This Is the Best Online Savings Account for 2021

Father and daughter with piggy bank
Prostock-studio /

A new year can be the perfect time to look for a new savings account.

One option that should be near the top of your list is Capital One’s Performance Savings. Capital One earned the honor of being named the best all-around bank for online savings in Money magazine’s annual rankings.

Money says the bank’s Performance Savings account stands out for several reasons. For starters, it pays 0.40% annual percentage yield (APY), which is fairly robust in these days of low yields.

It also offers other key perks, including:

  • No annual fees
  • No minimum required deposit
  • No minimum required balance

If you live in certain parts of the Northeast or along the Gulf Coast, you have access to local Capital One branches.

If you live somewhere else, you can still withdraw money from a Capital One account by using the Allpoint ATM network. Money says Allpoint has tens of thousands of machines across the country.

Capital One also is a good option for those who also want a new checking account, as its 360 Checking account pays 0.10% APY on balances and does not charge fees. Money calls that “an unusual combination.”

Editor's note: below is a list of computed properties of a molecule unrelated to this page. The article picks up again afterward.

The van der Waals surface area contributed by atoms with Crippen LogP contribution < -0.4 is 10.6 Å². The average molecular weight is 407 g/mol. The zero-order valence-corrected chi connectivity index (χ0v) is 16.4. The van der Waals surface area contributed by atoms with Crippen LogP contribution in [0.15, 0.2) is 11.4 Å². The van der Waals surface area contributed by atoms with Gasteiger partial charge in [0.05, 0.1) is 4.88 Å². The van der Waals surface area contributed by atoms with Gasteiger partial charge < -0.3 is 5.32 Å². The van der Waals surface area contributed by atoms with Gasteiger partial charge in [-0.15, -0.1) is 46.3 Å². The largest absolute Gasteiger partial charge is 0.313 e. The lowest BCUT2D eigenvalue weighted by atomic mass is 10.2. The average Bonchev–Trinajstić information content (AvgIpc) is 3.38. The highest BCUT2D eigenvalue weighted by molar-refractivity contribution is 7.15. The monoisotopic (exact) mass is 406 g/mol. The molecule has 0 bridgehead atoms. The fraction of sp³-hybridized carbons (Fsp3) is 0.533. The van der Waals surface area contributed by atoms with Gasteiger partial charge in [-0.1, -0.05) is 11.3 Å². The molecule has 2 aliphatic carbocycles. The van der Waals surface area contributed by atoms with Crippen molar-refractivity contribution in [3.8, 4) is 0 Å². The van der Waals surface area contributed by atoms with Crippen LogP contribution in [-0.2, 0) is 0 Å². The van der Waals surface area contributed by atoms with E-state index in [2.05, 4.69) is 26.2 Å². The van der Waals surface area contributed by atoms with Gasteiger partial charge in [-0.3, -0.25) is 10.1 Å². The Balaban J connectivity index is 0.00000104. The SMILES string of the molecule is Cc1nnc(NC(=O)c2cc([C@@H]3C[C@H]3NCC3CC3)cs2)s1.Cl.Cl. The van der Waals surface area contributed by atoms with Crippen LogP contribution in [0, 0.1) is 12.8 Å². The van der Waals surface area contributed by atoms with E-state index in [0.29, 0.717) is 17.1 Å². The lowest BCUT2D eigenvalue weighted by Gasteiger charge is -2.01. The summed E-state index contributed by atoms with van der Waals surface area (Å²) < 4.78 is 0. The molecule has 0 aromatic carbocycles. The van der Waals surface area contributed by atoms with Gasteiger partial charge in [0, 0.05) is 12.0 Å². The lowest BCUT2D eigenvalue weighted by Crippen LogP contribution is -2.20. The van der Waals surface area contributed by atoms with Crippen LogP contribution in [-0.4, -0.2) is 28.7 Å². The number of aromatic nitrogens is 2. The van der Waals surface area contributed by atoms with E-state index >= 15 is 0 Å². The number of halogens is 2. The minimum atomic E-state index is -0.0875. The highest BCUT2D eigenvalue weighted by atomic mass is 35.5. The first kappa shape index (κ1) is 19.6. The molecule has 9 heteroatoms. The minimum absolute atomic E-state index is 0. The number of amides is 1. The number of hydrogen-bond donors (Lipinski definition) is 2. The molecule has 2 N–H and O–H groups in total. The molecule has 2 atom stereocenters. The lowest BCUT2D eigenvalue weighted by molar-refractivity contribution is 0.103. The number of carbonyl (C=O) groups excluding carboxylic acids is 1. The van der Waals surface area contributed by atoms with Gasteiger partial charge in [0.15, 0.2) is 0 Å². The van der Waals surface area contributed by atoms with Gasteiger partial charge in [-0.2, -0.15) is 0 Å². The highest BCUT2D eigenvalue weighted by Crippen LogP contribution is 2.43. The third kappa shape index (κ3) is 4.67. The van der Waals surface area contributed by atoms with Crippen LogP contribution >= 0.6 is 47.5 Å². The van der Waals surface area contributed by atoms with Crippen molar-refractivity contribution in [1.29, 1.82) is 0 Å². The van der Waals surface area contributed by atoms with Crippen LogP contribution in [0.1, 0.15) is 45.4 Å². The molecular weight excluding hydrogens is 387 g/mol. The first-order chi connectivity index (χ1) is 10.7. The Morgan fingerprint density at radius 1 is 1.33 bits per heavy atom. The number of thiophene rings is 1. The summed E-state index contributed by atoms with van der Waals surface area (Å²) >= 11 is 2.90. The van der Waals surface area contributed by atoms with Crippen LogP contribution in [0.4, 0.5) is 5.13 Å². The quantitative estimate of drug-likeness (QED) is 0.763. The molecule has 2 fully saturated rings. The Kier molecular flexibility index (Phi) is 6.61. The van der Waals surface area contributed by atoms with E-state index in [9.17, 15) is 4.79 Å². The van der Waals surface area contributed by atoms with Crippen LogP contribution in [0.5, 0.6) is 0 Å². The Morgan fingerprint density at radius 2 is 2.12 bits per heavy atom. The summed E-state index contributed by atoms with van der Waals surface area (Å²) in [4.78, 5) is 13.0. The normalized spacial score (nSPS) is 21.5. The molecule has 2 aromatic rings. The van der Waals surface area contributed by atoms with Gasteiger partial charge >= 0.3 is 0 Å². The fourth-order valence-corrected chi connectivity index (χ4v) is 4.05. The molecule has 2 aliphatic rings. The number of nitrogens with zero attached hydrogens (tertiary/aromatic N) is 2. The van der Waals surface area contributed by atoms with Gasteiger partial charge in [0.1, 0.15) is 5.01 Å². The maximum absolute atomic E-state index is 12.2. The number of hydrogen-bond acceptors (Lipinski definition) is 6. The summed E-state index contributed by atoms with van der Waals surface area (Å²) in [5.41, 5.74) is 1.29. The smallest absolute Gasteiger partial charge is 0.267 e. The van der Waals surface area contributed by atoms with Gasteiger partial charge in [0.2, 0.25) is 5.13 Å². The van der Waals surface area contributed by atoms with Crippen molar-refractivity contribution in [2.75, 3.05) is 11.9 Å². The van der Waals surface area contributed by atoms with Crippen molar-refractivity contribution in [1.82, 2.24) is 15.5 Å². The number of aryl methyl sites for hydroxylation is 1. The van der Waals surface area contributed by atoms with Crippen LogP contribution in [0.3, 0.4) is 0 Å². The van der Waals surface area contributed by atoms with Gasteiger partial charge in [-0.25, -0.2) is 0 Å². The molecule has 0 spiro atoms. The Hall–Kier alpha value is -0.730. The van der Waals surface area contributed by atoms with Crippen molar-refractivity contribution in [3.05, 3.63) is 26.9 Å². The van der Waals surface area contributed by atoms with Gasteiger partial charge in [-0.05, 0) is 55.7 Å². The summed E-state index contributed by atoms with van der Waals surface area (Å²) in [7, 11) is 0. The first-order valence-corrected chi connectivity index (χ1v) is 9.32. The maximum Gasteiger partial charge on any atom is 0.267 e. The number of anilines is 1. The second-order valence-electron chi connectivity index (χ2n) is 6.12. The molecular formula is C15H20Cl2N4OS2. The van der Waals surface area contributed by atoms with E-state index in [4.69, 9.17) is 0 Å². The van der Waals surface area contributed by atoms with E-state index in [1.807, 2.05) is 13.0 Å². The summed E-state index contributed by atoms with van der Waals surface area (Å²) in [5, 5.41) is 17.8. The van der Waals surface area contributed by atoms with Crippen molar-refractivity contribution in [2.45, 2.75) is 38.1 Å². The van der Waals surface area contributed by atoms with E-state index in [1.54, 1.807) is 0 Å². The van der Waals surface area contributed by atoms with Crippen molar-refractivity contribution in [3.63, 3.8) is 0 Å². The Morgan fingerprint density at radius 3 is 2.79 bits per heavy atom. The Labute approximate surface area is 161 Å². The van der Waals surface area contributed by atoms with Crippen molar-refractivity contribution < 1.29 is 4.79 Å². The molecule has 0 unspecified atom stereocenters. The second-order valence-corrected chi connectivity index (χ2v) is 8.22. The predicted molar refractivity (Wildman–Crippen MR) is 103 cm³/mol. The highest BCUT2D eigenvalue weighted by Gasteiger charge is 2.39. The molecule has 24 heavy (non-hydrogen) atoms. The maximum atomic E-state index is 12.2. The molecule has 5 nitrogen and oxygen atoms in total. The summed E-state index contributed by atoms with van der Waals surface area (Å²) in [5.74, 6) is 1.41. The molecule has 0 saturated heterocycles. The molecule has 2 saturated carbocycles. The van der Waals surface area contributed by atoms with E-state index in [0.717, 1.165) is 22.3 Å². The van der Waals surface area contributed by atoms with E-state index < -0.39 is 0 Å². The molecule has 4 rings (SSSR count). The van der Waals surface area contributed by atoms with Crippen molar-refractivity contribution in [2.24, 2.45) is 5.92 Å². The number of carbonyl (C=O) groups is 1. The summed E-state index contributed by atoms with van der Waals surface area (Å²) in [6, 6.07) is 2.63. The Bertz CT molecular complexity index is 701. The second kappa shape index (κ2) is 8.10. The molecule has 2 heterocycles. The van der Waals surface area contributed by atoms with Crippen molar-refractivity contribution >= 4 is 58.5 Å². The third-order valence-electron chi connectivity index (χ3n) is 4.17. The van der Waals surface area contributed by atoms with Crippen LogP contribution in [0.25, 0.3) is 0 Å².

Now is a great time to open a savings account. As we reported, earlier this year, the Federal Reserve suspended a rule that normally limits certain types of withdrawals from savings accounts to six transactions per month. So, if you need to make more than six such withdrawals in a month, you may be able to avoid fees for excessive transfers.

The change was intended to make life a little easier on savers during the coronavirus pandemic. And there is a good chance that the new rule will remain in place long after the virus is gone. The Federal Reserve has said it “does not have plans to re-impose transfer limits,” although it reserves the right to make future changes to the rule.

A savings account is the perfect place to park money intended for emergency purposes. For more, check out “9 Tips for Starting an Emergency Fund Today.” And to compare savings account rates, stop by Money Talks News’ Solutions Center.

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